‘I find it natural to speak for Britons’
France has 12 senators for the French abroad and 11 dedicated MPs. One of its senators Olivier Cadic, who lives in Kent, recently spoke at both the French Senate and at the British Houses of Parliament to support maintaining the rights of Britons in the EU.
Olivier Cadic, senator for the French abroad, tells Oliver Rowland why he has also been helping the British in France – and how he is surprised that Britons abroad have no such dedicated representation.
Mr Cadic was formerly a councillor on the Assembly of the French Abroad, a consultative body which has one or more elected representatives for each French consulate (including nine in London), elected by French people registered with that consulate. It meets twice a year in Paris and he sat on it from 2006-2014.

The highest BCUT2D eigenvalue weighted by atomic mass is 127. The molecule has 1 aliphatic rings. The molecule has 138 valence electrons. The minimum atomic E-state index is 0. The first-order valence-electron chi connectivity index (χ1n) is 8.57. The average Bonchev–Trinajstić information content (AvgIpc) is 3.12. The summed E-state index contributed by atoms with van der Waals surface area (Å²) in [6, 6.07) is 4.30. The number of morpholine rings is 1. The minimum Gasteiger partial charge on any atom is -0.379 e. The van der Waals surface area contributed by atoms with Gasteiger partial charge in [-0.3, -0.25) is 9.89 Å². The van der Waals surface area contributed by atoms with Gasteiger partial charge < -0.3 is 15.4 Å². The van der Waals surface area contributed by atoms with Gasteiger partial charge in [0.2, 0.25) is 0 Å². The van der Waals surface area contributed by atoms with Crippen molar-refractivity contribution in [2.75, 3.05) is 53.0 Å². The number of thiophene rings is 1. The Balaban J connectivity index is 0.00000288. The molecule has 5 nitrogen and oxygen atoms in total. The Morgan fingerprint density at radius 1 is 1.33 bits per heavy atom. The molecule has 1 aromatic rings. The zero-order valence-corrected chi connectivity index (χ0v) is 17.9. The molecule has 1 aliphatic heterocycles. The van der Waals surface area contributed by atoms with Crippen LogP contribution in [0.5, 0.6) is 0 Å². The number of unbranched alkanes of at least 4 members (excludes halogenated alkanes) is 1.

“It is these representatives who together elect the senators for the French abroad,” he said. “Now I sit in the Senate and I represent the French across the whole world.
Unlike the MPs for the French abroad you don’t represent a part of the world?
No, I’ve just come back from Madagascar, where I was working on cases of French people being kidnapped and murdered there – this year alone eight kidnappings and four murders. I met the prime minister and we set the objective that they will name a judge to be in charge of these cases, so we have a contact point for our judge who is following these dossiers.